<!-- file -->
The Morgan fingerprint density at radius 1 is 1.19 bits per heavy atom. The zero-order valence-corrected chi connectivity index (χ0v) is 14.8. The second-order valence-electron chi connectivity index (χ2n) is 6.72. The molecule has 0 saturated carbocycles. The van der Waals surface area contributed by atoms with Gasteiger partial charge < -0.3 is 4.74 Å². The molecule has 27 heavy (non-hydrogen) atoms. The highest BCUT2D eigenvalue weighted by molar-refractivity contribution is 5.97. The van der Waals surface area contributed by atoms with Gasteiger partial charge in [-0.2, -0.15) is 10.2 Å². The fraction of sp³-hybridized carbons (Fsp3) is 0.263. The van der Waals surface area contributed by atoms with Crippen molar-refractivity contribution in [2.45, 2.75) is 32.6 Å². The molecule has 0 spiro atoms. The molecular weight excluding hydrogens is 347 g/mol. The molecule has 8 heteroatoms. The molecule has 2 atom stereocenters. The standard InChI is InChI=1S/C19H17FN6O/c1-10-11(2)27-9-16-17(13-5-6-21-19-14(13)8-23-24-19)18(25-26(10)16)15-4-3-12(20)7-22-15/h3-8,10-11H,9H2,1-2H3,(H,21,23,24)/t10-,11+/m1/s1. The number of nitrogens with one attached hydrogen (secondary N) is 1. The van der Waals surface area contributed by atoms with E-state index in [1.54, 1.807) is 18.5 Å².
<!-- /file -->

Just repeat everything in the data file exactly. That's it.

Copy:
The Morgan fingerprint density at radius 1 is 1.19 bits per heavy atom. The zero-order valence-corrected chi connectivity index (χ0v) is 14.8. The second-order valence-electron chi connectivity index (χ2n) is 6.72. The molecule has 0 saturated carbocycles. The van der Waals surface area contributed by atoms with Gasteiger partial charge < -0.3 is 4.74 Å². The molecule has 27 heavy (non-hydrogen) atoms. The highest BCUT2D eigenvalue weighted by molar-refractivity contribution is 5.97. The van der Waals surface area contributed by atoms with Gasteiger partial charge in [-0.2, -0.15) is 10.2 Å². The fraction of sp³-hybridized carbons (Fsp3) is 0.263. The van der Waals surface area contributed by atoms with Crippen molar-refractivity contribution in [2.45, 2.75) is 32.6 Å². The molecule has 0 spiro atoms. The molecular weight excluding hydrogens is 347 g/mol. The molecule has 8 heteroatoms. The molecule has 2 atom stereocenters. The standard InChI is InChI=1S/C19H17FN6O/c1-10-11(2)27-9-16-17(13-5-6-21-19-14(13)8-23-24-19)18(25-26(10)16)15-4-3-12(20)7-22-15/h3-8,10-11H,9H2,1-2H3,(H,21,23,24)/t10-,11+/m1/s1. The number of nitrogens with one attached hydrogen (secondary N) is 1. The van der Waals surface area contributed by atoms with E-state index in [1.54, 1.807) is 18.5 Å².